Long road to recovery - thousands of Aboriginal Cultural Heritage Places affected by October 2022 flood
Wednesday 13 December, 2023
Some of the most significant Aboriginal cultural heritage places in Australia are located along the Murray River, including Ancestral resting places, middens, and culturally modified (scarred) trees.
Devastatingly, more than 5,500 registered places of cultural significance across the Parks Victoria estate were affected by the torrential rains of the October 2022 floods.
Merbein Common (above) on the Country of the First Peoples of the Millewa-Mallee, Mildura, November 2022 © Parks Victoria
In the weeks following the catastrophic weather event, a small, dedicated Aboriginal Heritage Recovery Team (AHRT) worked around the clock to assess the impacts and ensure recovery efforts did not cause further harm.
Coming to terms with the scale of the loss was one of many challenges faced by the AHRT, according to Josh Berick who worked as one of two coordinators of the recovery project.
While extreme weather events often lead to the exposure of unregistered Aboriginal places which can be added to the heritage register, Josh says it also increases the likelihood for harm to occur.
“It's every Australian's responsibility to want to protect these places because it's everyone's history. We should all want to benefit from the knowledge we can get by respecting these places and want to protect them from being destroyed.”
This map provided by the SES shows the extent of the flooding across Victoria as of 30 November 2022.
There are almost 14,000 Aboriginal cultural places registered on the Parks Victoria estate, as shown in the Girtgan Kurtba Ngulmbiu Gway-un Aboriginal Cultural Heritage Plan Performance Report 2021-22, but this is only the tip of the iceberg.
Less than 2,350 places have accurate location and management details on the Aboriginal Cultural Heritage Register and Information System and less than one percent of the Parks Victoria estate has been formally surveyed for Aboriginal cultural values.
With the support of $1.5 million from the Victorian state government, Parks Victoria planned and is delivering post event heritage evaluations (PEHE) at key locations with significant Aboriginal heritage values.
Heritage evaluations were commissioned within Hattah Kulkyne National Park, Gunbower National Park, Murray Kulkyne Park, Nyah Vinifera Park, Mt Alexander Regional Park, and a segment of the proposed Murray River Park (Belsar Island).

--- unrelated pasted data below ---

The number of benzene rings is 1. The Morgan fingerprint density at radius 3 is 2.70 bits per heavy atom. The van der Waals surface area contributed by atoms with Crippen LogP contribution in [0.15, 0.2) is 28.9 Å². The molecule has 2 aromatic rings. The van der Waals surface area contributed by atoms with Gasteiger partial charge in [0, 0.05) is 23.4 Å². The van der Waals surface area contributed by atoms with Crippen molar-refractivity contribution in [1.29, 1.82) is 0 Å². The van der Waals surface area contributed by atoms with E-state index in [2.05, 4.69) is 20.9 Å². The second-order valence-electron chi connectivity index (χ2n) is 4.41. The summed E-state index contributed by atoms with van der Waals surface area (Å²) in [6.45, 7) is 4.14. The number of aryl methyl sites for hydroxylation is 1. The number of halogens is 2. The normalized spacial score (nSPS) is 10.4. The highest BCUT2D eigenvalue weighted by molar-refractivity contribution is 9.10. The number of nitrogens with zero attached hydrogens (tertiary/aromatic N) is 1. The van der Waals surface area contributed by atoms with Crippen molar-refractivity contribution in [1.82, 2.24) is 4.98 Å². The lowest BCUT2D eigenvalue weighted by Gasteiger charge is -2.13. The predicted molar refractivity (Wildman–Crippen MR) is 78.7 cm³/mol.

Planning for PEHE is in its final stages for various additional locations, such as Chiltern-Mt Pilot National Park, Dharnya Centre, Barmah National Park, Lake Lyndger Wildlife Reserve, Kings Billabong Park, Murray - Sunset National Park, River Murray Reserve - Merebin Cutting Carpark, Little Desert National Park, Coliban River Scenic Reserve, Tragowel Swamp Nature Conservation Reserve, Hepburn Regional Park, Plenty Gorge Park, Kooyoora State Park, Great Otway National Park and Grampians National Park and to be completed by the end of June 2024.
These efforts underscore Parks Victoria’s commitment to protect and engage with Traditional Owners to understand the impact across a diverse range of cultural landscapes.
Floodwater in the proposed Murray River Park Apex Bend October 2022 © Patrick Pigott
Jolene Goulton, Fire and Emergency Recovery Manager said, “despite the enormous effects of the flood event, we delivered some incredible innovations to improve recovery outcomes, timeframes, and communication.”
“These include the development and rollout of a Recovery App to collect impact assessment data and images, where just over 12 months ago we were entering data into excel spreadsheets.”
“The development of the state-wide program of post flood heritage evaluations is being delivered in partnership with Emergency Recovery Victoria (ERV) and Traditional Owners to understand impacts to cultural heritage at Mt Alexander Regional Park, Hattah National Park, Murray Kulkyne Park, Nyah Vinifera Park, Plenty Gorge Park, Murray River Reserve, Gunbower National Park and a range of metro parks,” Jolene said.
“By developing an online data management system to replace excel spreadsheets, we can produce rapid spatial assessment of registered Aboriginal heritage places and disaster impacts to inform heritage protection pathways and recovery timeframes.”
Traditional Owners working on self-determined recovery
With grant funding through the Department of Energy, Environment and Climate Action (DEECA), 15 Traditional Owner groups can actively decide on their own priorities for flood recovery. This supports public land recovery while also acknowledging and supporting the important role Traditional Owners have in land management activities.
The need to support Traditional Owner-led recovery activities on public land could continue for several years depending on the support required from Traditional Owner groups and the effects of flooding on culturally significant sites.